March 5, 2017

Three Poems by Mary Winslow: "Driftwood Sculpture," "In Auden's Museum," and "Resurrecting Edith Gee"

Mary Winslow studied poetry with Oregon poet John Haislip (a student of Theodore Roethke's). She teaches creative writing and gardening in Lake Oswego and West Linn, Oregon. He poems have been published in several journals, including Avocet, Indefinite Space, The Blue Nib, Switch Poetry Journal, Road Not Taken, and The Antigonish Review. Visit her blog at:

Driftwood Sculpture

Barnacle pockmarked crowns are the color of cement
like postage stamps licked and pressed on branch stumps
most of the trunk was carved by the salt silversmith
skin is cleaned down to bone
plucked tidy by fish
this pew keeled, rolled off on shore
swaddled slick with seaweed, lost its own leaves
smooth bald bark
unique features jettisoned
storm bluster is what makes us old
pod of blue idyll buoys the best parts a while
until leavings fall on shore rejected stone lipped transom
screwed around into a pith of moon-heart wisdom

The youthful part of life turns hardship variegated
then our yarns and folklore go gray desiccated
sea sediments fill the crevices
delving and scarring the core watermarked

Confusion pulls off our grave of vignettes
poems burned into husks
ignorant martinets
smash the shells, scatter the mussel tongues
Godfathered this outward skin
best parts hunkered down in the storm cellar
chased by crimes until in the end what remains
is this stubborn challenged hulk of struggle.

In Auden’s Museum

The museum chooses deft portraits
of yearning smashed
Bruegel’s Icarus – the poor dear
beautiful man-youth who falls into the ocean
heroic after skating
on impulsivity
We cannot bear
to see fragile humanity, Auden says
martyrdom so obvious
the Masters understood
such suffering Auden contends
thus all the others look askance
as the poor dear plummets down.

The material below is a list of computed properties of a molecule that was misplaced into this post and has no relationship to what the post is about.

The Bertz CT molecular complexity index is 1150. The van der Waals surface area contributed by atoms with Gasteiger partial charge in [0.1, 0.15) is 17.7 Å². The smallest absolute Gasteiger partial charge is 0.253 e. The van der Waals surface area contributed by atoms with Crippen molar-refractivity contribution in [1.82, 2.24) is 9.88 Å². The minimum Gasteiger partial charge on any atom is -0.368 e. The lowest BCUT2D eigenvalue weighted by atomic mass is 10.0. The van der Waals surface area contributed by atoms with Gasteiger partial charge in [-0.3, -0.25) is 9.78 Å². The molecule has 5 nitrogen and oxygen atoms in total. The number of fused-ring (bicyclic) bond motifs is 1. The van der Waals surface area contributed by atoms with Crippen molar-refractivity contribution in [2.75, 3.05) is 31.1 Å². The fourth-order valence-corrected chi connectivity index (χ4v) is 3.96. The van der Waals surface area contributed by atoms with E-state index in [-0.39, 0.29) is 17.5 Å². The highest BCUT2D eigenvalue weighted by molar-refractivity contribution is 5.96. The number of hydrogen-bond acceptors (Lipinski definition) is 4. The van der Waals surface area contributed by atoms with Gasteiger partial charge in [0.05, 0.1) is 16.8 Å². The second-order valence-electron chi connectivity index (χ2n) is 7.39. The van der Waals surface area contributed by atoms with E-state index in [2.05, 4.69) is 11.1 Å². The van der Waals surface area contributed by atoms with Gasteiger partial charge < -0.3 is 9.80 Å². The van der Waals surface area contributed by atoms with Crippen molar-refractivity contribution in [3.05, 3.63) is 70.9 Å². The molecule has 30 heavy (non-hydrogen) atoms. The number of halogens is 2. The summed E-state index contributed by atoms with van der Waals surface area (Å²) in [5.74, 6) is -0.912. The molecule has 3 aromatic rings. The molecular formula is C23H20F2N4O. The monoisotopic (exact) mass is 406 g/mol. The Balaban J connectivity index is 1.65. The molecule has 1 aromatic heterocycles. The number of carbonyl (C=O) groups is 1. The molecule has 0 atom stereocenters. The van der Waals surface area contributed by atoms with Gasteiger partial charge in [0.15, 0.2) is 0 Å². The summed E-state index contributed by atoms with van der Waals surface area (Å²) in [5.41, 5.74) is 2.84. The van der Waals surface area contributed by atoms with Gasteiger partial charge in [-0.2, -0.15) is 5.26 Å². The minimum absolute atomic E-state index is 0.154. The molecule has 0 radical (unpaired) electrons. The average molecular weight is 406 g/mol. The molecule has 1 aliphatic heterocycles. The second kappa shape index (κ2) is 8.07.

Next in the gallery
is Miss Edith Gee
of Clevedon
Terrace Number 83

She not the beautiful man-youth
she falls ravaged by sarcoma
but instead of looking away
her corpse hangs
from the ceiling of a hospital
for the entertainment
of medical students.
can ogle her
naked corpse.

What do these two portraits
tell us?
They say that those counted as human
keep their private shame
human deference
only applies to ones who live greatly
and fail.
Scorn, ridicule, and all manner
of humiliation
second class citizens.

Miss Gee
did not earn dignity
or privacy in death
her life was a prayer
petitionary for calm
navigated towards emptiness
flasked her hopes
her harmless simplicity
making no one’s journey anywhere
students mocked
studied, fingered, ripped her muscles to chords
as though she had been so stingy with living
this is the treatment the obscure get
much like Robert Lowell’s Mary Winslow
the crowds gather, plunder her privacy and ogle it
to reap sufficient payment from her
for living in a man’s world
without the protection of glory or love.

Resurrecting Auden’s Miss Edith Gee

In Auden’s poem Miss Gee
Miss Gee is memorialized
without an ounce
of humanity
So I will give her dignity
and flesh and life.
Auden made her a caricature.
I’ll give her character.

I’ll call her a divorced doll
with burned out bulbs of breasts
Black Forest of hair
with its mysteries of mushroom
smells like lemon, salt, and rosemary
she was one of those walking curiosities
collection of glasses
and eyedroppers
a crone in bathrobe
watching TV
always had her knitting
making a baby cap
for the neighbor’s
or a scarf for the vagrant
who begs at the church.

Yes, the Vicar that bull
she handled him gently
with careful avoidance
peddling her bicycle
with its harsh back brake
to announce her arrival
ahead of time.
She told him to collect his temper
She insisted
he certainly must.

When her pain began
after suffering years of humiliation
living without a partner
slicing down her true longings
she hardly noticed the extent of it
until agony had almost gnawed her
in half.

There was nothing
cancer hadn’t ravaged
but such was her tolerance
for terrible people and pain.

The doctor asked her
about her burial plans
and she confessed she had none.
“Throw me in a field
and let the crows have me,”
she said.
The doctor cleared his throat
and proposed,
“You could donate your body
to science.”

“Good idea,” she replied.
“Do what you please with my body.
I’ve no more use for it.”

There are names for people
like that, and Bodhisattva
is one, and yes
instead of a sky burial
her corpse
hanging from the ceiling
was there to teach them all
something about humility.

At least according to Auden
and his ilk that lesson
was presumably lost on them.

©Mary Winslow

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